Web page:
Oceanfront homes threatened

An excavator rebuilds a 40-foot cliff lost to the recent “king tides” in Gleneden Beach, where four oceanfront homes were left dangerously perched on the ragged edge. (Photos by Rick Beasley)

Emergency work permit granted

GLENEDEN BEACH — State parks officials last week issued an emergency work permit in an effort to save four oceanfront homes that are teetering on the wave-battered remains of a 70-foot cliff.

Morris Excavation of Lincoln City is conducting the work, which called for the contractor to build a 300-foot gravel road across the beach near the Laurel Street state beach access to reach the homes located in the 7000 block of Sijota Avenue.

Owner and backhoe operator Adam Morris said the problem began three weeks ago during a period of “king tides,” when offshore waves reached 30 feet, pummeling the Oregon coastline.

“We’re back-filling material that was carved out of the seawall by huge waves, and hopefully we can save these beautiful homes,” said Morris of work that is expected to last a month.

The repairs were authorized in an emergency permit issued by the Oregon Parks Department on Jan. 27. Officials with the Oregon Department of Geology and Minerals (DOGAMI) concurred with the decision to OK the work, which is typically subjected to a two-month application process and several months of geological study and engineering.

Designing the fix is a Portland company that specializes in saving oceanfront homes, H.G. Schlicker & Associates. A statement issued by the company said the Gleneden Beach area is “subject to active erosion and impacts from rip currents.”

Jason Thomas, of Salmon River Contractors, was called in to help at the job site and asserted it is one of the largest cliff recoveries he has seen on the central coast. He said climate change threatens densely populated oceanfront neighborhoods.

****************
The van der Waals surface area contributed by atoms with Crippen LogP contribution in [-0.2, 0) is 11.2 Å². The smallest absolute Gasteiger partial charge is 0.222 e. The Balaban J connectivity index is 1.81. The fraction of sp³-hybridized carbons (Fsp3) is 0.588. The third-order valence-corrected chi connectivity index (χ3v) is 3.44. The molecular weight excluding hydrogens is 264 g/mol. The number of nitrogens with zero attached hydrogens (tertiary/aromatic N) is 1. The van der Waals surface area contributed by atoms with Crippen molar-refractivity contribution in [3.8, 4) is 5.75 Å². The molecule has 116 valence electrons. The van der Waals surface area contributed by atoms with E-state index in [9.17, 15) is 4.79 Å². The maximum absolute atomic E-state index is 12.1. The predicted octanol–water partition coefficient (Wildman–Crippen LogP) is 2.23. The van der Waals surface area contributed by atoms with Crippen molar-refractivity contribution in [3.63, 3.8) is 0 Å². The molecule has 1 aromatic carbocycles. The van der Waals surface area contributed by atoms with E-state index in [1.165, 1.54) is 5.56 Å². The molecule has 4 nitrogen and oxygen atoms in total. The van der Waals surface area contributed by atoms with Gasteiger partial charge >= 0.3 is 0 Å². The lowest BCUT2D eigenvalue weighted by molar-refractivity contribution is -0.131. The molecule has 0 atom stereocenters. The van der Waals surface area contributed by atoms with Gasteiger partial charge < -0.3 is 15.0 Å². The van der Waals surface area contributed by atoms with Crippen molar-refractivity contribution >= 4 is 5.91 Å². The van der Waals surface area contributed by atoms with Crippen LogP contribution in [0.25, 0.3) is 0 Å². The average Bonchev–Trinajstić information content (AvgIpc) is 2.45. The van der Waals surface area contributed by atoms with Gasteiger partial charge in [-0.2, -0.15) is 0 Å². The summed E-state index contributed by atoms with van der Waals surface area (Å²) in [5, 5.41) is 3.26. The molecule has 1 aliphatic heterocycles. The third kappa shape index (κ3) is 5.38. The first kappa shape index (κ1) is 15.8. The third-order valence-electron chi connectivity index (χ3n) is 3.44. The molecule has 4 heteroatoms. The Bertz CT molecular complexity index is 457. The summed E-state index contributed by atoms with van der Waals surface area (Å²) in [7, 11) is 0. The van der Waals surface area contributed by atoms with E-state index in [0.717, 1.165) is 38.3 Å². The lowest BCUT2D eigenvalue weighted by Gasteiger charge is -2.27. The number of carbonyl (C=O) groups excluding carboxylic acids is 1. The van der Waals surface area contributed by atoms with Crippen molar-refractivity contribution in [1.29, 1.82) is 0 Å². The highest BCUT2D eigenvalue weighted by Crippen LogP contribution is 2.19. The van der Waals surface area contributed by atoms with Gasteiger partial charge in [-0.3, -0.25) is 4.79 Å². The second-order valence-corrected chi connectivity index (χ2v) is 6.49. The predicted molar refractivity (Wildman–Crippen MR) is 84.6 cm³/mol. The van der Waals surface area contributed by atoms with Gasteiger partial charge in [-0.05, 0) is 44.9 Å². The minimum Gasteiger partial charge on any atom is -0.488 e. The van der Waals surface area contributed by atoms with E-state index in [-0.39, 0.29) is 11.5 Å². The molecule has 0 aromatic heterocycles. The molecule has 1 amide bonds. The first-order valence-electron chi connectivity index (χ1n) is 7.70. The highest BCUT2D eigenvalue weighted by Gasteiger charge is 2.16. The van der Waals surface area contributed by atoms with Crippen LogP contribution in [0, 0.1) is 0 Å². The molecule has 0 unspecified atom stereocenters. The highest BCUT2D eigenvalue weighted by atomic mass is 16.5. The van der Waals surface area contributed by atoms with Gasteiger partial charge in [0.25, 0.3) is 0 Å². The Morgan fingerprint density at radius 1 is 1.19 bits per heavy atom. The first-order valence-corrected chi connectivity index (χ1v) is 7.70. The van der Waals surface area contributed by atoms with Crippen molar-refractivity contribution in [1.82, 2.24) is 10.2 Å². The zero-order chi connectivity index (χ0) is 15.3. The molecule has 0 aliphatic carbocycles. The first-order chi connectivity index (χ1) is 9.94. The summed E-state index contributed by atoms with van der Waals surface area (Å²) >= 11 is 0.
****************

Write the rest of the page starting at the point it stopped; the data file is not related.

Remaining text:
“As we all know, rising sea levels and stronger, more unpredictable weather patterns are upon us,” he commented. “Storm surges and accelerating wave heights have increased the severity of erosion each year and has led to more need for shoreline protection.”

Neighbors were awed by the sudden arrival of equipment and road building, which has already used an estimated 300 tons of rock and gravel, with “riprap” stones yet to be installed at the foot of the cliff.

“I’ve lived here for 40 years and never seen anything like it,” commented nearby resident Kent Stevens. “It’s turned the whole beach into a rock quarry.”

In 2004, a homeowner at nearby Fishing Rock State Wayside saved his home by moving it after Lincoln County Commissioners opposed an application for riprap. In 2006, a pair of homes on a 60-foot bluff in Gleneden Beach were issued a last-minute riprap permit and were saved by 1,000 truckloads of rock.

The costs of cliff protection add up quickly under Oregon’s prickly 1972 Beach Law. To meet state guidelines, property owners often hire a cast of subcontractors, including land surveyors, excavators, landscapers, signmakers, geologists, archeologists and sometimes a Ph.D. or other state-required expert to monitor the final construction.

Morris said the road will be removed after the repairs are complete.

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